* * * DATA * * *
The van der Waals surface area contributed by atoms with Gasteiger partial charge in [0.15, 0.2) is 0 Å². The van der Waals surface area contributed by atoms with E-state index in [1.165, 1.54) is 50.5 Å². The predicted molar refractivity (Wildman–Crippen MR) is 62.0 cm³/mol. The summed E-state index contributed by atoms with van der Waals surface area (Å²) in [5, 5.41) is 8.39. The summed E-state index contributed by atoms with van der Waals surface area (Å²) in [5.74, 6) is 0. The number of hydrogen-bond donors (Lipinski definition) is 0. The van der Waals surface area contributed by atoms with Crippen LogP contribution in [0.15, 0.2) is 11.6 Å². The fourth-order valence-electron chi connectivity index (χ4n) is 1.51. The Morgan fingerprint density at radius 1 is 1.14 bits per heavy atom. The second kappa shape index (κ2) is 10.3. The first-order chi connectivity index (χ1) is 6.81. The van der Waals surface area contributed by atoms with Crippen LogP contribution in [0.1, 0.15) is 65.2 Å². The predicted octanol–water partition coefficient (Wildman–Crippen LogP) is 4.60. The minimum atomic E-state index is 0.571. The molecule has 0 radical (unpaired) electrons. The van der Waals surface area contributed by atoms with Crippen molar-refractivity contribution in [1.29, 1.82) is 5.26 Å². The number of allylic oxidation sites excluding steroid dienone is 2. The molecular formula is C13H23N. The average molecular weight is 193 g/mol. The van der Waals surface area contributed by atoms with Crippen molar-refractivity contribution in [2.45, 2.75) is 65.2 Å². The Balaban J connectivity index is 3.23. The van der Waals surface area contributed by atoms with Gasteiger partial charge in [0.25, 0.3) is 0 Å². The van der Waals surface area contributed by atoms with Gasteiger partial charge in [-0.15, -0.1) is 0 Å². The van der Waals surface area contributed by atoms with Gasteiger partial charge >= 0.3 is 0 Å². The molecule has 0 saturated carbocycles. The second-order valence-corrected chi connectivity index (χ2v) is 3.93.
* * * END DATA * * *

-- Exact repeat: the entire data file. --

The van der Waals surface area contributed by atoms with Gasteiger partial charge in [0.15, 0.2) is 0 Å². The van der Waals surface area contributed by atoms with E-state index in [1.165, 1.54) is 50.5 Å². The predicted molar refractivity (Wildman–Crippen MR) is 62.0 cm³/mol. The summed E-state index contributed by atoms with van der Waals surface area (Å²) in [5, 5.41) is 8.39. The summed E-state index contributed by atoms with van der Waals surface area (Å²) in [5.74, 6) is 0. The number of hydrogen-bond donors (Lipinski definition) is 0. The van der Waals surface area contributed by atoms with Crippen LogP contribution in [0.15, 0.2) is 11.6 Å². The fourth-order valence-electron chi connectivity index (χ4n) is 1.51. The Morgan fingerprint density at radius 1 is 1.14 bits per heavy atom. The second kappa shape index (κ2) is 10.3. The first-order chi connectivity index (χ1) is 6.81. The van der Waals surface area contributed by atoms with Crippen LogP contribution in [0.1, 0.15) is 65.2 Å². The predicted octanol–water partition coefficient (Wildman–Crippen LogP) is 4.60. The minimum atomic E-state index is 0.571. The molecule has 0 radical (unpaired) electrons. The van der Waals surface area contributed by atoms with Crippen molar-refractivity contribution in [1.29, 1.82) is 5.26 Å². The number of allylic oxidation sites excluding steroid dienone is 2. The molecular formula is C13H23N. The average molecular weight is 193 g/mol. The van der Waals surface area contributed by atoms with Crippen molar-refractivity contribution in [2.45, 2.75) is 65.2 Å². The Balaban J connectivity index is 3.23. The van der Waals surface area contributed by atoms with Gasteiger partial charge in [0.25, 0.3) is 0 Å². The van der Waals surface area contributed by atoms with Gasteiger partial charge in [-0.15, -0.1) is 0 Å². The van der Waals surface area contributed by atoms with Gasteiger partial charge >= 0.3 is 0 Å². The molecule has 0 saturated carbocycles. The second-order valence-corrected chi connectivity index (χ2v) is 3.93.